Fall Jefferson Car Show

Fall Jefferson Car Show

The 39th Annual Fall Jefferson Swap Meet and Car Show in Jefferson, Wis., was a more-of-the-same-good-thing experience. The Sept. 23-25 event filled the sprawling Jefferson County Fairgrounds with over 3,100 swap meet spaces and 1,100 show cars. Hundreds of cars and trucks, from 1920s Fords to not-so-old Chevy Astrovans, were offered for sale in the show’s Car Corral.

Chrysler muscle cars were in the spotlight with Mike Beutler’s red ’63 Max Wedge 426 coupe and five other hand-picked Dodges on display in the main fairgrounds building. They included Ron and Mary Ann Barton’s ’70 Challenger T/A, Ron Priem’s ’70 Challenger R/T convertible, John and Mary Barnhart’s big-block ’68 Dart, Jeff Priem’s ’69 Charger R/T and Drew Haasch’s ’69 Superbee. 

The For Sale signs seen on cars at Jefferson reflected Hobby trends. This fall, the vehicles that stood out were ‘60s Mustangs, Oldsmobile performance models and trucks. One long and diverse row of trucks parked side by side in the Car Corral included an assortment of years, makes and models ranging from a nicely restored blue ’37 Chevy pickup to a black Chevy minivan.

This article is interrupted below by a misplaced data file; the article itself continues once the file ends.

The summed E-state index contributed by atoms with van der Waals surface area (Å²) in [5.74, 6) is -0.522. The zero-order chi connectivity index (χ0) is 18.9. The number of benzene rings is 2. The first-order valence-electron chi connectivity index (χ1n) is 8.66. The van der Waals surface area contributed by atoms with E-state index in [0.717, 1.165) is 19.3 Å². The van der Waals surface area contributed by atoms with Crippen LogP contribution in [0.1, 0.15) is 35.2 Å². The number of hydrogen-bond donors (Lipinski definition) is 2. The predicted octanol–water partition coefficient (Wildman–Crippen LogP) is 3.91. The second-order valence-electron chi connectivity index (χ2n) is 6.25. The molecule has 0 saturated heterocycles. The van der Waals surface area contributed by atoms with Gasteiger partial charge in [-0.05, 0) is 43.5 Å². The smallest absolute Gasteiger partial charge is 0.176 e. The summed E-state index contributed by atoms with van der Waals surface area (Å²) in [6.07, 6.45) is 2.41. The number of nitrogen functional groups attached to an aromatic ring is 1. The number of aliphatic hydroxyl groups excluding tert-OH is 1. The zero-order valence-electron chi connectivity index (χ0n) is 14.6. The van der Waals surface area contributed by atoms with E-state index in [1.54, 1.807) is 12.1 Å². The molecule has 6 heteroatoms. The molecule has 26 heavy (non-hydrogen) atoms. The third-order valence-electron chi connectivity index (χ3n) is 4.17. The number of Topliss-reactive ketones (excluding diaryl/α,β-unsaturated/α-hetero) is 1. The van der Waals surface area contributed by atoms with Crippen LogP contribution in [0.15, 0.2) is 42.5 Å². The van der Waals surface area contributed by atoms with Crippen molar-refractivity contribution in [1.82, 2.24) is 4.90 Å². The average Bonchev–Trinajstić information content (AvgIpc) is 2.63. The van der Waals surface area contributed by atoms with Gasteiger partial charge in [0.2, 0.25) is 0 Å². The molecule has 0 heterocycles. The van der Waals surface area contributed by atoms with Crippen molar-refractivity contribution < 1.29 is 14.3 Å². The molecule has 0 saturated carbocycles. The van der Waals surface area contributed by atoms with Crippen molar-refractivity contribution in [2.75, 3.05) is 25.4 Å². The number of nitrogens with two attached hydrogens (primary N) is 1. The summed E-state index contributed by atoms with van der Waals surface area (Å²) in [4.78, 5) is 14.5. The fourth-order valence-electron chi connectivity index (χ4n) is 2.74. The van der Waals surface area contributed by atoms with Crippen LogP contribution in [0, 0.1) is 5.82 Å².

Gary Esse, who produces the Jefferson show, said that both of his large-$4-per-car parking lots were filled to capacity on Saturday, following a rainy start for the show on Friday. Esse said that his Spring Jefferson meet has traditionally been his biggest event, but the Fall Jefferson show is starting to catch up.

There were bargains to be had in every corner of the giant flea market. Automotive books and shop manuals that were once priced at $25-$50 were available for $10 this year. Vendors selling new products like Clamp-Tite tools, RediRad radio units and metal buffing balls were quick to offer “show special” and “save-on-shipping” prices. The mix of old collectible items and newly manufactured products or reproduction parts was probably about 50/50.

Fifties and sixties nostalgia items were “in” big time this year and one of the most creative was an old, but fully functional, refrigerator decorated to look like a Texaco “Fire Chief” gas pump. Another vendor was selling large reproduction automotive signs accented with neon lighting.

In both the flea market and the Car Corral there was no shortage of project cars needing thousands of hours of labor and thousands of dollars worth of parts to make them pretty again. A ’54 Pontiac station wagon and a paint-less Triumph TR4 that was pretty much rust free were temptations in the $2,500 price range, while a ’57 Ford wagon promoted as a “Barn Find For 40 Years” and tagged at $6,000 needed a little more restoration work than the other two. 

Fall Jefferson has become a stopping off point for vendors and hobbyists traveling eastward for the Carlisle and Hershey shows in early October and the sighting of many out-of-state license plates at this event emphasizes this. For many in the Midwest, Fall Jefferson signals that winter is just around the corner, but Esse was already pre-registering vendors for his 40th annual Spring Jefferson show, which takes place April 28-30, 2017. 

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